Beneficiation Technology
After mining, the next step in traditional metal extraction is minerals processing,
in which the valuable minerals are liberated from the gangue material in the ore.
Following this, the minerals are sorted into a separate stream, using differences
between their physical properties and those of the gangue. In some cases, chemical
or thermal processes may be used to remove impurities from the concentrated min-
erals. As a nal step, the concentrated minerals may be agglomerated to make them
easier to ship and easier to handle in subsequent smelting processes.
In Chapter 3, the mining (collecting) of scrap aluminum was described. Over
the next two chapters, the equivalent mineral processing (beneciation or upgrad-
ing) of this ore will be introduced. In this chapter, the techniques and equipment
used to separate scrap aluminum from contaminants will be introduced. This will
be followed by a description in Chapter 6 of how this technology is put into practice.
As with the processing of traditional minerals, the beneciation of scrap can be
divided into four types of unit process. These include comminution, sorting, thermal
processing, and agglomeration.
Aluminum scrap comes in a wide variety of size and conditions. Pieces can be as small
as the aluminum wires used in electronic equipment or as large as a jet airliner. Scrap
is sometimes liberated, free of any attached pieces of other materials. However, it is
often found bolted, welded, or otherwise attached to other parts. To be remelted, the
scrap will have to be separated from these other materials. The dismantling of auto-
mobiles and other large assemblies described in Chapter 3 accomplishes this to some
degree. However, in many cases, the value of the scrap recovered by dismantling is
insufcient to justify the expense of this labor-intensive process.
Many sorting processes require scrap pieces of a given size to be effective.
In addition, furnaces have maximum sizes of scrap that can be successfully fed.
Consistent particle size is also essential to the proper functioning of some sorting
devices. Some scrap already has the proper size for automated sorting, but most of
it does not. Comminution is the process by which oversize material is reduced to the
proper size for further processing. The comminution of naturally occurring miner-
als is usually done by crushing it into smaller rocks. However, metal scrap cannot
be turned into smaller separate pieces in this fashion. Instead, it must be torn apart.
Numerous devices have been invented for tearing apart metal scrap. Here, they will
be separated into three categories—shears, impact shredders, and rotary shredders.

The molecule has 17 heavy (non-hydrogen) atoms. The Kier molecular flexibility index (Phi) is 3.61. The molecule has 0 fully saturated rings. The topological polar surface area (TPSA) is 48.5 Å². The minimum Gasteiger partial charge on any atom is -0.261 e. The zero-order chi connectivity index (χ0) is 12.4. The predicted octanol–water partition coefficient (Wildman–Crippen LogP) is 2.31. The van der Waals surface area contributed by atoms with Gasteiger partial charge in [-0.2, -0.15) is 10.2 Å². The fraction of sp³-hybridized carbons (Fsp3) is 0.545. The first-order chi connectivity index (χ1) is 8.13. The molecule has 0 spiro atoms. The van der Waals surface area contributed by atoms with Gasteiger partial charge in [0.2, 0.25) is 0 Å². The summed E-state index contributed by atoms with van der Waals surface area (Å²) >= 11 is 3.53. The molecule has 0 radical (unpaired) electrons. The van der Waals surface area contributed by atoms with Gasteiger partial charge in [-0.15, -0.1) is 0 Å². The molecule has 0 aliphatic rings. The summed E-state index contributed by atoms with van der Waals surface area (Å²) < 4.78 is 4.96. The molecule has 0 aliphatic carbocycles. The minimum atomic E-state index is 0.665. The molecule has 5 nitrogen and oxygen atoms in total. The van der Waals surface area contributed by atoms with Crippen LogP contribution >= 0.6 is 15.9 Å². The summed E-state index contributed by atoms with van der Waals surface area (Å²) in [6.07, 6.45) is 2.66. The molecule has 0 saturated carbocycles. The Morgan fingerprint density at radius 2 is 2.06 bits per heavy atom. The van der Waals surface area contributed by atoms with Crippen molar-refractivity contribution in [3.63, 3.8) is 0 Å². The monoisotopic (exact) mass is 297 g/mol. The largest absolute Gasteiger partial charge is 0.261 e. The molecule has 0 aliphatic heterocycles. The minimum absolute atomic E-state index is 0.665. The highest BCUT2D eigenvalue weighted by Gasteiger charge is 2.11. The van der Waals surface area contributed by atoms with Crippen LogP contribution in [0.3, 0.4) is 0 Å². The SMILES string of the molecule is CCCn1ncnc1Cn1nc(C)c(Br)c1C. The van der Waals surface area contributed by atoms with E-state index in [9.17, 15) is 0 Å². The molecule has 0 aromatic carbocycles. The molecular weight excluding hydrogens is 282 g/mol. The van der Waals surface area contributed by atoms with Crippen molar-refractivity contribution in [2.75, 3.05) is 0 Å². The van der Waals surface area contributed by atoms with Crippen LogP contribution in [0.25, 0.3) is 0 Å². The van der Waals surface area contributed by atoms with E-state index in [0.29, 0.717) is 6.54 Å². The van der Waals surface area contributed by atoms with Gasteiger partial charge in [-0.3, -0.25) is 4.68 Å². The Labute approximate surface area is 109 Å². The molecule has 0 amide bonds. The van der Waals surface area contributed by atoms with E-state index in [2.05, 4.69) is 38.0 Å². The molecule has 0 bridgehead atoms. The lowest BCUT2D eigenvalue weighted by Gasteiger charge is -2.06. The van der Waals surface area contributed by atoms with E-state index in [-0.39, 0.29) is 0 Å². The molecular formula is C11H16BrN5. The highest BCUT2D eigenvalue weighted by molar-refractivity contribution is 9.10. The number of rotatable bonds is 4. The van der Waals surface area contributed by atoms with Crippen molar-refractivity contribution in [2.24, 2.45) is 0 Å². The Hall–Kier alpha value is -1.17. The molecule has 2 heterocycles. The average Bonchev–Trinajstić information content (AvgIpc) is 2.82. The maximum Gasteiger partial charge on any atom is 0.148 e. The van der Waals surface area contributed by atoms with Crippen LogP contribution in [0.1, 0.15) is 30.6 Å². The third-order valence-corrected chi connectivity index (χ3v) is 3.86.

Most of the shears in operation are either alligator or guillotine shears. Figure 5.1
shows a typical alligator shear (Fowler, 2003), so named because the hinged cut-
ting motion is similar to that of an alligator. Only the top portion of the jaw moves
68 Aluminum Recycling
during operation. The cutting blade is made of hardened tool steel and can be
resharpened when it gets dull. Sizes and power ratings vary, according to the size and
type of material to be cut. Most alligator shears use electric power, although gasoline
and diesel engines are available.
Alligator shears have been available since the early 1900s. Major changes in the
basic design include the following:
The use of hydraulic rather than mechanical ywheel drives. Hydraulic
drives allow the machine to be stopped immediately to prevent damage to
the machine or injury to the operator, a feature not available in ywheel-
driven shears.
The addition of a hold-down clamp to keep scrap pieces still while being
The addition of guards around the machine to prevent injury to the opera-
tors. Alligator shears were notorious safety hazards before the introduction
of these guards, which are now mandatory in most countries.
One of the advantages of the alligator shear is its versatility (A-Ward, 2005). This is
particularly important in the processing of aluminum scrap, which takes a variety of
forms. Figure 5.2 shows a crane-mounted shear used for recovering scrap that cannot
be brought to a processing plant. Crane-mounted shears remove aluminum and other
scrap metals from aircrafts, ships, rail cars, and other large objects. Another special
type of alligator shear is the nibbling or metal cleaning shear used for detaching
small metal attachments such as bolts or collars. Metal-cleaning shears are espe-
cially popular for separating steel parts from cable scrap (American Recycler, 2003).
FIGURE 5.1 An alligator shear. (From Ohio Baler Co., http://www.ohiobaler.com/
alligatorshear.htm. With permission.)

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